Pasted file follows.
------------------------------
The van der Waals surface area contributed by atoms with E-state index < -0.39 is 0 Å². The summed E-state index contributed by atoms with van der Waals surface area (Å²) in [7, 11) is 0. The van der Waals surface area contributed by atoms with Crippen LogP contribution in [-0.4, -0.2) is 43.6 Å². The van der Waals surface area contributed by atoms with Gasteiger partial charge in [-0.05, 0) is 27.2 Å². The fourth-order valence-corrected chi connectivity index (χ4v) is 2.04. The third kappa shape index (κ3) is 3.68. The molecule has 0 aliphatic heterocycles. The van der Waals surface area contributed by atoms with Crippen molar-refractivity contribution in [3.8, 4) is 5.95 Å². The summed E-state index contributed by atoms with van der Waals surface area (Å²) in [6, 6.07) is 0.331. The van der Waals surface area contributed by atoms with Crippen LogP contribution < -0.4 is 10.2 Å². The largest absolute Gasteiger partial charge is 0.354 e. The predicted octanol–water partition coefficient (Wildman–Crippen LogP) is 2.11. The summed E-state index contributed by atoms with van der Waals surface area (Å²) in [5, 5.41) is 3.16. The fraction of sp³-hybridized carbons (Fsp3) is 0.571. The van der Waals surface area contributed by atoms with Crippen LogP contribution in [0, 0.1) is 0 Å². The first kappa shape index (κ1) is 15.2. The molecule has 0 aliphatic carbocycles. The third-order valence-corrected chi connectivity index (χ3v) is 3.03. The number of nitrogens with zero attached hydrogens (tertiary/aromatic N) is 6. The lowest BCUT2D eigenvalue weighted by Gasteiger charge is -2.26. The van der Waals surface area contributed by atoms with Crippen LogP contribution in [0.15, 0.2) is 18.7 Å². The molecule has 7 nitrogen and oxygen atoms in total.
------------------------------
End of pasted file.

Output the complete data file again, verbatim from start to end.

The van der Waals surface area contributed by atoms with E-state index < -0.39 is 0 Å². The summed E-state index contributed by atoms with van der Waals surface area (Å²) in [7, 11) is 0. The van der Waals surface area contributed by atoms with Crippen LogP contribution in [-0.4, -0.2) is 43.6 Å². The van der Waals surface area contributed by atoms with Gasteiger partial charge in [-0.05, 0) is 27.2 Å². The fourth-order valence-corrected chi connectivity index (χ4v) is 2.04. The third kappa shape index (κ3) is 3.68. The molecule has 0 aliphatic heterocycles. The van der Waals surface area contributed by atoms with Crippen molar-refractivity contribution in [3.8, 4) is 5.95 Å². The summed E-state index contributed by atoms with van der Waals surface area (Å²) in [6, 6.07) is 0.331. The van der Waals surface area contributed by atoms with Crippen LogP contribution < -0.4 is 10.2 Å². The largest absolute Gasteiger partial charge is 0.354 e. The predicted octanol–water partition coefficient (Wildman–Crippen LogP) is 2.11. The summed E-state index contributed by atoms with van der Waals surface area (Å²) in [5, 5.41) is 3.16. The fraction of sp³-hybridized carbons (Fsp3) is 0.571. The van der Waals surface area contributed by atoms with Crippen LogP contribution in [0, 0.1) is 0 Å². The first kappa shape index (κ1) is 15.2. The molecule has 0 aliphatic carbocycles. The third-order valence-corrected chi connectivity index (χ3v) is 3.03. The number of nitrogens with zero attached hydrogens (tertiary/aromatic N) is 6. The lowest BCUT2D eigenvalue weighted by Gasteiger charge is -2.26. The van der Waals surface area contributed by atoms with Crippen LogP contribution in [0.15, 0.2) is 18.7 Å². The molecule has 7 nitrogen and oxygen atoms in total.